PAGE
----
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Democrats regain control of House in mid-terms

Biotech and pharma share price indexes have climbed since the news broke


The results of the US mid-terms are mostly in, and the headline news is that the Republicans no longer have control of the House of Representatives, limiting President Trump’s ability to bring forward legislative plans including controversial healthcare proposals.

While an anticipated ‘blue wave’ of Democrat support didn’t really materialise at this half-way point in Trump’s first term, the party added more than the 23 seats needed for a majority in the House, although the Republicans tightened their grip on the Senate.

The bottom line is that Democrats can now block legislation they find unpalatable in the lower chamber, but Trump should have the support he needs in the Senate to shoot down bills he finds disagreeable and also push through executive and judicial appointments.

Biotech and pharmaceutical share price indexes have risen in the wake of the news, and likely on expectation that Trump may now find it difficult to push though proposals aimed at limiting medicine prices in the US which have been giving industry some sleepless nights.

That includes a plan to use a reference system based on other countries to set the prices of medicines in Medicare Part B – which left the industry aghast when it was announced last month – and proposals to do away with the current rebate system for medicines to prevent ‘middlemen’ taking a cut of a medicine’s price, and placing list prices in direct-to-consumer (DTC) drug advertising.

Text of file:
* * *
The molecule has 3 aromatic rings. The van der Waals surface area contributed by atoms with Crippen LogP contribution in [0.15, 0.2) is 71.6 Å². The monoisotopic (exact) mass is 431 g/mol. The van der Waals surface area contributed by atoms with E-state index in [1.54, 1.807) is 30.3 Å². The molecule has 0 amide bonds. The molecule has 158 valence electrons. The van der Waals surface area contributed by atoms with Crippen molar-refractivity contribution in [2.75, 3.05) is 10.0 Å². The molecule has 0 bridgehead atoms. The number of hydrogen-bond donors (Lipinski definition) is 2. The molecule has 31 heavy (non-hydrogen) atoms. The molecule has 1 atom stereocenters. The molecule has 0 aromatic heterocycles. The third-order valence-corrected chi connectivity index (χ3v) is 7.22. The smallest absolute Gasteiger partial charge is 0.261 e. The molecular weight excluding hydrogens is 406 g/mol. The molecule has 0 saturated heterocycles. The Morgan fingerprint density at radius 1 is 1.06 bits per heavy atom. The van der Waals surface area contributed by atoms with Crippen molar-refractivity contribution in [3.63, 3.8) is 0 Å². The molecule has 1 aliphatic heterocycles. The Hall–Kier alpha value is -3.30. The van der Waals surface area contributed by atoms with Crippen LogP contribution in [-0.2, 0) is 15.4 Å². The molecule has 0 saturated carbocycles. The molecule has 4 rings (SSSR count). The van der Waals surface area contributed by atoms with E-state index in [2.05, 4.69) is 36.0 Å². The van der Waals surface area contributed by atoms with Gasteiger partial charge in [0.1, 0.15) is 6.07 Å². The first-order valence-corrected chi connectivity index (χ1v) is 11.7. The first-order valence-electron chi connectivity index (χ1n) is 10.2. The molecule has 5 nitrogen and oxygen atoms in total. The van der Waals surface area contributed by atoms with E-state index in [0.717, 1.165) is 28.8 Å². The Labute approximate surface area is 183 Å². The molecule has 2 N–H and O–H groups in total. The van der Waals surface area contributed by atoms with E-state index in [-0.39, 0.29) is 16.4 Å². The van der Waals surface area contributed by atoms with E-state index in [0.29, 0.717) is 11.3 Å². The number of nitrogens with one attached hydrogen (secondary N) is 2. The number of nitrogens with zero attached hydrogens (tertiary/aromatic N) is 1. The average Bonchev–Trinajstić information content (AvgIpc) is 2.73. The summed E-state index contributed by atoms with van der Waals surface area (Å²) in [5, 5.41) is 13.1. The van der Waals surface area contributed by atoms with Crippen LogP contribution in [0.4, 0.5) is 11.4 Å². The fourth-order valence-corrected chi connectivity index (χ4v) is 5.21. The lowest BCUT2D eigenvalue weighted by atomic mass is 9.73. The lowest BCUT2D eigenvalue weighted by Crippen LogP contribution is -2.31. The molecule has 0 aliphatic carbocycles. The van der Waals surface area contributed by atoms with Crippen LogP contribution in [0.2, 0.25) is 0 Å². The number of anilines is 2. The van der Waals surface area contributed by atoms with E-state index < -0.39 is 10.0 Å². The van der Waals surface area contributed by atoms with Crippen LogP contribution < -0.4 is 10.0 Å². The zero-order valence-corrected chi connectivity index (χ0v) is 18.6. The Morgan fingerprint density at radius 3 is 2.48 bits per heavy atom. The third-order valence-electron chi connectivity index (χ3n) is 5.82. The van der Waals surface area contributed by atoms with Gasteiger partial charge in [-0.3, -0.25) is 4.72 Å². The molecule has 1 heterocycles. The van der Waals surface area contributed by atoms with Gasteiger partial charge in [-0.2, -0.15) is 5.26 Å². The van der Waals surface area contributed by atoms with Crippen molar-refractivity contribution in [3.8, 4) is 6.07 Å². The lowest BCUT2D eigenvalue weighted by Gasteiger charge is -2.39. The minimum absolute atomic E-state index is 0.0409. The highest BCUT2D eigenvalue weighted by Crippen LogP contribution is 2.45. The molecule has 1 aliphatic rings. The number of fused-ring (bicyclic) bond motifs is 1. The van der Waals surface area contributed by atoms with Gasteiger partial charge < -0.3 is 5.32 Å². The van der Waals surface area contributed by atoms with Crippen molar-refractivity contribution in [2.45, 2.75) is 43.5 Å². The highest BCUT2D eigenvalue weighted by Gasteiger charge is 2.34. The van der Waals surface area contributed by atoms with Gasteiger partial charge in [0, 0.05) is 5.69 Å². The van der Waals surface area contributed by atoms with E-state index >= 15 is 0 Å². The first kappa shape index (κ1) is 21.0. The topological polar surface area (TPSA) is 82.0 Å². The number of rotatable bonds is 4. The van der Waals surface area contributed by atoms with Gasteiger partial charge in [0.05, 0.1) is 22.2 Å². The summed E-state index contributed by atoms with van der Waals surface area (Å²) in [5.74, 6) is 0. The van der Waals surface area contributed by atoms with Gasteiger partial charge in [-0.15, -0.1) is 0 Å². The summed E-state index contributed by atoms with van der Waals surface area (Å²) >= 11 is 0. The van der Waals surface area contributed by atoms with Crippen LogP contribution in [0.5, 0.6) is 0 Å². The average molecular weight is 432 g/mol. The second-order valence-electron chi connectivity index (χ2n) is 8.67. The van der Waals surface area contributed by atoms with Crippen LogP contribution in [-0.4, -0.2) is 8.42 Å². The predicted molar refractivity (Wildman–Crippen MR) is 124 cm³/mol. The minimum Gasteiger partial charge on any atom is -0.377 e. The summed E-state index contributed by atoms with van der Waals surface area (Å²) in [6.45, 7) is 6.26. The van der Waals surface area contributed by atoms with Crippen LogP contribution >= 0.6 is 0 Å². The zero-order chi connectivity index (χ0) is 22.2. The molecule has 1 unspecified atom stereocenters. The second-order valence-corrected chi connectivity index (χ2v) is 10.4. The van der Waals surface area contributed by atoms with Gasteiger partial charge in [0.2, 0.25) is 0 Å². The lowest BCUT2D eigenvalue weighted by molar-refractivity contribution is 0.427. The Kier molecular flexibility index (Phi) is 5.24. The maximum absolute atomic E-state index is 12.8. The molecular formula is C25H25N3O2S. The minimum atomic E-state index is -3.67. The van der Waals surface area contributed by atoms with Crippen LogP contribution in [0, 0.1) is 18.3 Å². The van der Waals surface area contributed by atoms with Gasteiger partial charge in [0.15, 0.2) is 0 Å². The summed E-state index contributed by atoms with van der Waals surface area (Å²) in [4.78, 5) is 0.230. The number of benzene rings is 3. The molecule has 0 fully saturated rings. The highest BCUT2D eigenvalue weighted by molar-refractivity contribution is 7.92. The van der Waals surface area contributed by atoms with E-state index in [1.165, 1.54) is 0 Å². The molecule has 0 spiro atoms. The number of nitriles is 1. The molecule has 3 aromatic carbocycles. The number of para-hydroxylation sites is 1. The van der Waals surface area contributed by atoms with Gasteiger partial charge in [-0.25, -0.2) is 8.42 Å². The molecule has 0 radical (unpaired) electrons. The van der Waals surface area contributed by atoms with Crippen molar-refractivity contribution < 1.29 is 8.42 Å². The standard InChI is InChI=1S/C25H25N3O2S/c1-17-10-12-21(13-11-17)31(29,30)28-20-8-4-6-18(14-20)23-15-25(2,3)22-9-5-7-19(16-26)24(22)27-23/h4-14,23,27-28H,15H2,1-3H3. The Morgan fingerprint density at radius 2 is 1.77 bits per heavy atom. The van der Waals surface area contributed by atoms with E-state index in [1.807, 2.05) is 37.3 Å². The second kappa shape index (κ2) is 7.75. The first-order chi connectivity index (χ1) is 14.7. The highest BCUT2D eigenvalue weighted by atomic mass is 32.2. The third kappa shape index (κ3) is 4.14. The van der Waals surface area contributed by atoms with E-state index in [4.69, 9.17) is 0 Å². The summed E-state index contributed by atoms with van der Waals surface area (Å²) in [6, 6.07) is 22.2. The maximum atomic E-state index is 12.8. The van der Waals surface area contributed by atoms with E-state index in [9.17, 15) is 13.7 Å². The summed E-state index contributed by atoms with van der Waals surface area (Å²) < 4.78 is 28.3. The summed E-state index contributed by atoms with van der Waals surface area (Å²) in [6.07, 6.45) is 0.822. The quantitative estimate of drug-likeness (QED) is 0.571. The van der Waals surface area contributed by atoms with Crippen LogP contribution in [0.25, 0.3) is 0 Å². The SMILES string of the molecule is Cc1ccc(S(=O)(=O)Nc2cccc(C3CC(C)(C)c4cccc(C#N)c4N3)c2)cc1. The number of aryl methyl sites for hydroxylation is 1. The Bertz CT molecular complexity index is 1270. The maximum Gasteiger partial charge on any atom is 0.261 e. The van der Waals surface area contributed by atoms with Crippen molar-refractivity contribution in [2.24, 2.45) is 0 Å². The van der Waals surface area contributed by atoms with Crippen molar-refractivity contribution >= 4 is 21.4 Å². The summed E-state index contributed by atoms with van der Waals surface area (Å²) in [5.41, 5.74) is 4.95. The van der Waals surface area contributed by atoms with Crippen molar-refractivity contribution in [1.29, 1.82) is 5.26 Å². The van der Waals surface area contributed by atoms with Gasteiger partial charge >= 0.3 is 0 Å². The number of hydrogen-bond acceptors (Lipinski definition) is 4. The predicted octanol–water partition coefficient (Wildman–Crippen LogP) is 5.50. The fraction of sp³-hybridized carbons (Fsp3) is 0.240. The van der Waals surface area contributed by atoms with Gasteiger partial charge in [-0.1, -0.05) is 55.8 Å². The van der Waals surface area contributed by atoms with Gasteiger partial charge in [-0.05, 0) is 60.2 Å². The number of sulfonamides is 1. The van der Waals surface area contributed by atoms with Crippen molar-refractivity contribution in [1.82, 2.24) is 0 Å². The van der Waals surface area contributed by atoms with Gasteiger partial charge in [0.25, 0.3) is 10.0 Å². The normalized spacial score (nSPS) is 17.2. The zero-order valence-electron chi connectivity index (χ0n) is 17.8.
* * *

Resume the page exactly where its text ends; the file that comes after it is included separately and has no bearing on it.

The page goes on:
It’s worth noting that curbing medicine prices may be one area where the President can hope to garner some level of bipartisan support, although analysts at RBC Capital Markets said ahead of the midterms that a Democrat-controlled House and Republican Senate “will maintain the political stalemate status quo, making further implementation of Trump’s drug pricing blueprint more challenging, and this would be net positive for the sector”.

The split also means that repeal of President Obama’s Affordable Care Act and cuts to Medicaid – which provides healthcare to people on low incomes – are also less likely, they suggested. Healthcare was top of the agenda in the mid-terms along with immigration, according to exit polls.

While attacking Obamacare was a staple of Republican campaigning ahead of Trump’s 2016 victory and afterwards, the approach seems to have backfired in a number of key seats, including Kansas’ 3rd District for example, which saw two-time Republican incumbent Kevin Yoder ousted by Democrat Sharice Davids – one of two Native American women joining Congress for the first time this year – following a campaign dominated by the health agenda.

Meanwhile, with Democrats now more likely to launch long-threatened investigations into the president and his administration, the deadlock in government could be even more pronounced, although House Democratic leader Nancy Pelosi has pledged to pursue a bipartisan agenda in a country that has “had enough of division”.

One Senate seat of particular interest to the pharma industry is New Jersey, which was being contested by ex-Celgene chairman Bob Hugin for the Republicans. He was defeated by Democrat Bob Menendez after a closely-fought contest, even though Menendez was tried (but not convicted) on corruption charges last year.

Article by
Phil Taylor

7th November 2018

From: Regulatory



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